Types of Snow Conditions for Skiing

Types of Snow Conditions for Skiing
One of the secrets of becoming an expert skier is to be able to handle all types of skiing conditions. While the steepness and the width of runs at your favorite resorts rarely change, chances are the snow conditions will.
The most common types of snow conditions are powder, crud, packed powder, hard-packed and ice. Each requires a special approach that is rooted in sound skiing techniques and proper choice of equipment. Here's everything you need to know about the different types of snow conditions you're likely to encounter.

Types of Snow Conditions

While every type of snow begins as a single water droplet, a number of things can affect it by the time it reaches the ground. Altitude, temperature, and other factors determine if the snow falls to the ground as light, powder snow or heavy "Sierra cement." After the snow has been on the ground, it can become "crud," "packed powder," "hard-packed" or "ice."


Powder Snow

What makes powder snow so enjoyable to ski is its low moisture content and structure. In the Rocky Mountains and other inland areas, the water content of powder snow can be as low as 5 to 7 percent. Each snowflake gently settles on top of other snowflakes. Contrast that with resorts that are located near the coasts, where the water content can be as high as 15 to 17 percent. High water content snowflakes are heavier, so they lock into other snowflakes, resulting in heavier snow.

Crud Snow

If powder snow is the ultimate skiing experience, then skiing crud is the bane of the recreational skier. Crud is the byproduct of skiers "cutting up" acres of untracked powder snow. Skiing crud is hard work. It means wrestling with your skis as they dive and shimmy through alternating snow consistencies. The snow can be light and fluffy one minute and heavy and firm the next. At resorts that groom their slopes, crud ultimately becomes "packed powder."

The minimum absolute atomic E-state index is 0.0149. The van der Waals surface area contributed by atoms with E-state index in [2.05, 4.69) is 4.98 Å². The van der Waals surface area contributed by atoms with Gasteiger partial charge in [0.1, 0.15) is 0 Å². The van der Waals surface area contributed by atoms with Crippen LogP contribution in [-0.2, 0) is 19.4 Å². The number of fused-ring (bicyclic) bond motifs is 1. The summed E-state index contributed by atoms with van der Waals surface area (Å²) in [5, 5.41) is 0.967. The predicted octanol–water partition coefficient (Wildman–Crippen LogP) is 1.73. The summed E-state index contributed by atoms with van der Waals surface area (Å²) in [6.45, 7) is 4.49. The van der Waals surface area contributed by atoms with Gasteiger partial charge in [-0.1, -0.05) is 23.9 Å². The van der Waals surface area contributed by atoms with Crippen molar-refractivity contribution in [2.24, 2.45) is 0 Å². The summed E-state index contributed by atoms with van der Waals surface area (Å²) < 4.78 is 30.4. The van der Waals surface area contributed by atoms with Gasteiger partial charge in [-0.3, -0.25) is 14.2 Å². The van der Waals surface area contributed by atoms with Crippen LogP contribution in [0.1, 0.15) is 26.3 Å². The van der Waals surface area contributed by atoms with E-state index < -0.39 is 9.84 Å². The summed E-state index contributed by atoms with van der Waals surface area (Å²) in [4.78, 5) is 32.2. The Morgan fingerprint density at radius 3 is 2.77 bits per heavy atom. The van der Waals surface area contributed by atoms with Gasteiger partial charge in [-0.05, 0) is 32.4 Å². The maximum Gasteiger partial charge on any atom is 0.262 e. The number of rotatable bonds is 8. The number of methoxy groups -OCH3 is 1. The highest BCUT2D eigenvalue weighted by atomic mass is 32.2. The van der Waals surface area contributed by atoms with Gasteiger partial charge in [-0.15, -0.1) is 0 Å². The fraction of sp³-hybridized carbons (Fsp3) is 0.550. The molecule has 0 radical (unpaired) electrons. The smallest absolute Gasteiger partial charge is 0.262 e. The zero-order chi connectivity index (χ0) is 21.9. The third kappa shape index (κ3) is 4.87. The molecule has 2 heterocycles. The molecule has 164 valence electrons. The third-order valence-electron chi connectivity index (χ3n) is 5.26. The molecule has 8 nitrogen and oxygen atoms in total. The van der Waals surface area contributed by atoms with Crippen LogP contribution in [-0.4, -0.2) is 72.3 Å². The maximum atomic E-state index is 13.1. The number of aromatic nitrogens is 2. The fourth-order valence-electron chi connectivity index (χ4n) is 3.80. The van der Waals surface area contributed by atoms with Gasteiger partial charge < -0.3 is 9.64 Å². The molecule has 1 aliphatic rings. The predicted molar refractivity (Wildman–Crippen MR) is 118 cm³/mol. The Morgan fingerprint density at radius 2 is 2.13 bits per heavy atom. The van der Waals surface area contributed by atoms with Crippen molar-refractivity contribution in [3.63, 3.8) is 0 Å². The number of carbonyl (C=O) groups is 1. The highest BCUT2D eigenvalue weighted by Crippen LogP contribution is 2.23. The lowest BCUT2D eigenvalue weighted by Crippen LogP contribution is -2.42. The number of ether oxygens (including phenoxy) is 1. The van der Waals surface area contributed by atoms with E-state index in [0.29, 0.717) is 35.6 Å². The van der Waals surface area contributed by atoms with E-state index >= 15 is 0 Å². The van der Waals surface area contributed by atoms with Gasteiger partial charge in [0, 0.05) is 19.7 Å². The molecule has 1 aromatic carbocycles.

Packed Powder

Sometime during the life of a snowflake, it will be compressed, recycled and smoothed out into "packed powder." Packed powder snow is "groomed" using specially designed Snowcats to produce acres of flawless corduroy that's popular with baby boomer skiers. Packed powder runs are easy to ski and are perfect for producing "carved turns" on shaped skis. It also forms the "base" of most ski runs--the foundation for skiing the entire winter.

Ice and Hard-Packed Conditions

Once the weather turns warm, packed powder snow goes through a transition to heavier, denser snow called "ice" or "hard-packed" snow. Ice and hard-packed snow is formed over time as the relative water content of snow increases, coupled with the daily pressure of skiers' weight on the snow. Some resorts on the East Coast are famous for their "blue ice," or snow that you can literally see through. Ice is very difficult to ski and requires highly tuned skis with razor-sharp edges.


Article Written By Allen Smith

Allen Smith is an award-winning freelance writer living in Vail, Colo. He writes about health, fitness and outdoor sports. Smith has a master's degree in exercise physiology and an exercise specialist certification with the American College of Sports Medicine at San Diego State University.

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